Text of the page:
Yamunabai is a 60-year-old Village Health Worker (VHW) in the Project Village of Ghodegaon, where she lives together with her husband. She has three daughters and one son. She has been to school only up to third grade. We interviewed Yamunabai to find out more her experience as a VHW and, more specifically, about how she views the situation of women in her village.
Yamunabai was one of CRHP’s first Village Health Workers. She started in 1974 and has been a VHW for 44 years now. She decided to become a VHW after Mabelle Arole, one of CRHP’s founders, spoke with her and explained what the job entailed.
When asked about the status of women in her village, Yamunabai explains that in the past, women did not have equal rights. Yamunabai herself, for instance, was treated badly by her mother-in-law and had no freedom. Nowadays, it is much better. Women own more land, often have jobs and their own money, and are respected by the community. Nevertheless, significant challenges to the health and rights of women still persist. Some of the main issues, according to Yamunabai, include women’s lack of decision-making power, practicing open defecation, and poor nutrition. Many women also are not aware about their rights regarding dowry and gender-based violence.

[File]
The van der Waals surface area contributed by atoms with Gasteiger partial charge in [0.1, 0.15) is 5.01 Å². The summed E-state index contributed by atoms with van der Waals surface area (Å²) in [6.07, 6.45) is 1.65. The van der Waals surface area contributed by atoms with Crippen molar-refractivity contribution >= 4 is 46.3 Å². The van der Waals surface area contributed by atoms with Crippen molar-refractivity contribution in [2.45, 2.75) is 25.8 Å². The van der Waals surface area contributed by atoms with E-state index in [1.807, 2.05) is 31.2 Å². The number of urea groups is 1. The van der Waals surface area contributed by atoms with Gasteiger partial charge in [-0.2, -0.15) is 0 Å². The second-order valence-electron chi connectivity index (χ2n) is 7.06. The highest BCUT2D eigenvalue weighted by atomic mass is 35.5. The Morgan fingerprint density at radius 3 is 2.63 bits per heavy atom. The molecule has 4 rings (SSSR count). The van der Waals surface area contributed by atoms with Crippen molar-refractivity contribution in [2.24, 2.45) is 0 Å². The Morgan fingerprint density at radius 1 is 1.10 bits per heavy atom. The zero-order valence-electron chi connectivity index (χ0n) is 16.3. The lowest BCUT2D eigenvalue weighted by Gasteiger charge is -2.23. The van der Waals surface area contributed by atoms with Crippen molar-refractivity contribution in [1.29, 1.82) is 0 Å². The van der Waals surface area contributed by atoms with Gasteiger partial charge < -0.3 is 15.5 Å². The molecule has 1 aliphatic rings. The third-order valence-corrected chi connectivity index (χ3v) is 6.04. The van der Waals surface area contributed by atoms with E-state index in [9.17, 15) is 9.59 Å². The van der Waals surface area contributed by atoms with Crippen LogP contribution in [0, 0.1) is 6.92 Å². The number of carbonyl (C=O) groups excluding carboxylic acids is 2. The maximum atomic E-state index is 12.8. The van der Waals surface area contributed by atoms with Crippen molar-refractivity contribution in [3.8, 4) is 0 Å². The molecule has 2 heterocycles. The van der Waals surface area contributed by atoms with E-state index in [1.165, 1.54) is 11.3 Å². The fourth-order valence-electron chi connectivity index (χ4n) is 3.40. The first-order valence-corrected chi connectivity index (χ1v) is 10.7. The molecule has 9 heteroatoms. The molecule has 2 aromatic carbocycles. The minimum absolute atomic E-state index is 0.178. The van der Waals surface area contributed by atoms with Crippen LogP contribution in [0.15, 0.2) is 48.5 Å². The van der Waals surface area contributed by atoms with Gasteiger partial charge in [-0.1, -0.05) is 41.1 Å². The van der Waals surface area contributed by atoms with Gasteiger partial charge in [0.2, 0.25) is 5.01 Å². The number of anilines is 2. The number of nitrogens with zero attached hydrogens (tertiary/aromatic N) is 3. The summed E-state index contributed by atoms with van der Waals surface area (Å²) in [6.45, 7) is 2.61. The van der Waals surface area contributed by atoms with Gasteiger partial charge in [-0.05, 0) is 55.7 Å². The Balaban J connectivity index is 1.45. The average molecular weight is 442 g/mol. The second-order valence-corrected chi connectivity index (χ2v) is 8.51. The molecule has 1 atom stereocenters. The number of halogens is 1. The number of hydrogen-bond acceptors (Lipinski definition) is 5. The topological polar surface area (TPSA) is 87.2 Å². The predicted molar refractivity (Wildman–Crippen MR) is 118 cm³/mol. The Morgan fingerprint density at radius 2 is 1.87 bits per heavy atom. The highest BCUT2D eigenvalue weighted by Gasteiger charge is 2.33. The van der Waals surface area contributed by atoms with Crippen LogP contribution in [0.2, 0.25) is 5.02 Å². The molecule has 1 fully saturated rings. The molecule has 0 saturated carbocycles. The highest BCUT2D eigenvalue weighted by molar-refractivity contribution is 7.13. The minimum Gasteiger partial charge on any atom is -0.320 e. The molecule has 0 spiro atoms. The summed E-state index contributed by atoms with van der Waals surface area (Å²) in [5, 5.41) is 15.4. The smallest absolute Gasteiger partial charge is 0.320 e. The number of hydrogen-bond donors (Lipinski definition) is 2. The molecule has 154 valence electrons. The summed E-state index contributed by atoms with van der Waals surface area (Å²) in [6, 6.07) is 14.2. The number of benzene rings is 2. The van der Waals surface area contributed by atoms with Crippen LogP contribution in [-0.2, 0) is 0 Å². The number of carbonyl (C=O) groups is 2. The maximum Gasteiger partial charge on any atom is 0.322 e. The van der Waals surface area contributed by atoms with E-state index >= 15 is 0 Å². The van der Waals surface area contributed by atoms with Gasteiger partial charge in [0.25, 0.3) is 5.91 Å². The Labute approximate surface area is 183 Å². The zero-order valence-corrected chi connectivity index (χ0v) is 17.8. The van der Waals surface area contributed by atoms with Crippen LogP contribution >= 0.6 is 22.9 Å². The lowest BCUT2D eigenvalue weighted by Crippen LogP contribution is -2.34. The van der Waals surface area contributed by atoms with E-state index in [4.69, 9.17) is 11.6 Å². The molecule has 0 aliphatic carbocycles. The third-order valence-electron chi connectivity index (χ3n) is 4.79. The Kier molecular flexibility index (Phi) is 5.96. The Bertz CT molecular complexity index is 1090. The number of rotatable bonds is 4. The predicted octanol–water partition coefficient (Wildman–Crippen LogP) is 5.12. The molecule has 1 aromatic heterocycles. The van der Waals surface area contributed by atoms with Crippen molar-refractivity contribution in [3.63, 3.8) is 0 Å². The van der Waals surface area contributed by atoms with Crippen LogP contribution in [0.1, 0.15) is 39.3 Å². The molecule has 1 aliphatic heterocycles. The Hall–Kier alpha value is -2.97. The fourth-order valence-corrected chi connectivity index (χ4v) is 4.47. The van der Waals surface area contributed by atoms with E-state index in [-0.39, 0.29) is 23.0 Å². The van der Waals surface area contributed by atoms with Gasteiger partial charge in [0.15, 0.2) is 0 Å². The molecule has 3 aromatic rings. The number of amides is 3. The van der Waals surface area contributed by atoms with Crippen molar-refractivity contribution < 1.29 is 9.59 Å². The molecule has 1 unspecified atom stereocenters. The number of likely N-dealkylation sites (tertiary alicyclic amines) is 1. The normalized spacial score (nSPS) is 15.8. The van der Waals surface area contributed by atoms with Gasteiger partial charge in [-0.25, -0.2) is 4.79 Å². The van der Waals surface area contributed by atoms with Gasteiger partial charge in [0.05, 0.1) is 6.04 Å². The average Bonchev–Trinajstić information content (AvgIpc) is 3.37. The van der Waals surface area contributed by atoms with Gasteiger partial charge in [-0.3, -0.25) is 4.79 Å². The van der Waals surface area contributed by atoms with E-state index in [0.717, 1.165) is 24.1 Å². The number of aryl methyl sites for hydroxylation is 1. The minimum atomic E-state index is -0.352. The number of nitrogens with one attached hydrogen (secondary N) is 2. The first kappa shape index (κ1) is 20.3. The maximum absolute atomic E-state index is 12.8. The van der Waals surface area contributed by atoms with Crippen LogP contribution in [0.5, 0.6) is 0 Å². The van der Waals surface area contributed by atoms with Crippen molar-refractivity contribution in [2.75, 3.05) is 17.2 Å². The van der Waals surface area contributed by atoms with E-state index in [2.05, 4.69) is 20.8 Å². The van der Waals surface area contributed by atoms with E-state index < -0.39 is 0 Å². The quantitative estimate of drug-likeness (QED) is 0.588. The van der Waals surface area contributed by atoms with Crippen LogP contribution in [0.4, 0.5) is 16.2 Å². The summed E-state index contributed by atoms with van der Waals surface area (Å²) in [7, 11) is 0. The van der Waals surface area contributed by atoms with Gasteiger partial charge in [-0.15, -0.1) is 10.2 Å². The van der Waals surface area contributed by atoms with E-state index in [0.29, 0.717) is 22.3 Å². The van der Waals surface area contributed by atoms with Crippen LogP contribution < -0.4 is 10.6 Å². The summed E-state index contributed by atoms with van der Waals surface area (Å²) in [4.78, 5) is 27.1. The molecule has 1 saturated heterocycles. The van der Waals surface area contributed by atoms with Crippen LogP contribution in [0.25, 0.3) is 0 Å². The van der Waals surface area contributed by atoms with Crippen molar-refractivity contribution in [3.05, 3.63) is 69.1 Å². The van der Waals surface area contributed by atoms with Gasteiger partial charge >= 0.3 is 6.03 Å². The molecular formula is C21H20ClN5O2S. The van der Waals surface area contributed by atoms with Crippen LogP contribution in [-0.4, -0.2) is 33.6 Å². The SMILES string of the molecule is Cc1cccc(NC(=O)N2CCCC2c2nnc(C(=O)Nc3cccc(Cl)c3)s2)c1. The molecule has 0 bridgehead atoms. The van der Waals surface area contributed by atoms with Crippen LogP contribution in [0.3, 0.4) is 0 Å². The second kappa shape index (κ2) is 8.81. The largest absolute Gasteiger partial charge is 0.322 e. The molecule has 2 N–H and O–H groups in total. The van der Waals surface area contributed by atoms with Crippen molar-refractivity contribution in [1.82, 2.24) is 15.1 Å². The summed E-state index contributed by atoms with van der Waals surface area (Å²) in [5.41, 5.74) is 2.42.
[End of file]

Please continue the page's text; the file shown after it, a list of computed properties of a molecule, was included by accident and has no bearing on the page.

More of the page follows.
As a VHW, Yamunabai has done a lot to help improve the health and rights of girls and women in her community throughout the last forty plus years. She has treated women with tuberculosis, leprosy, HIV, diabetes, hypertension and mental illness, among other diseases, and has saved the lives of several people who were bitten by snakes. She has also delivered more than 700 babies. All of the women Yamunabai supported during labor were able to have safe deliveries, as women with high-risk pregnancies were referred to the hospital where she could be assisted by nurses and doctors on staff. She even delivered the current head of the local, village government.
Being a VHW has had a large positive impact on Yamunabai’s life. When she had only just started as a VHW, Yamunabai recounts, people used to say: “What does she know? She is not literate; she is not a doctor.” Taking care of the sick in her village, promoting children’s health, and delivering babies, she slowly started gained people’s trust and respect. It has always helped that her work in the villages is supported by Farmers’ Clubs, Women’s Groups, and the Mobile Health Team at CRHP.
When asked what advice she would give to young women growing up in India right now, Yamunabai lists several things they should do: get a good education, inform themselves about government welfare schemes, learn self-defense, be respectful to others, and earn some of their own money before getting married. Most importantly though, young women need to take care of their health. Only if they are healthy can they take proper care of their families.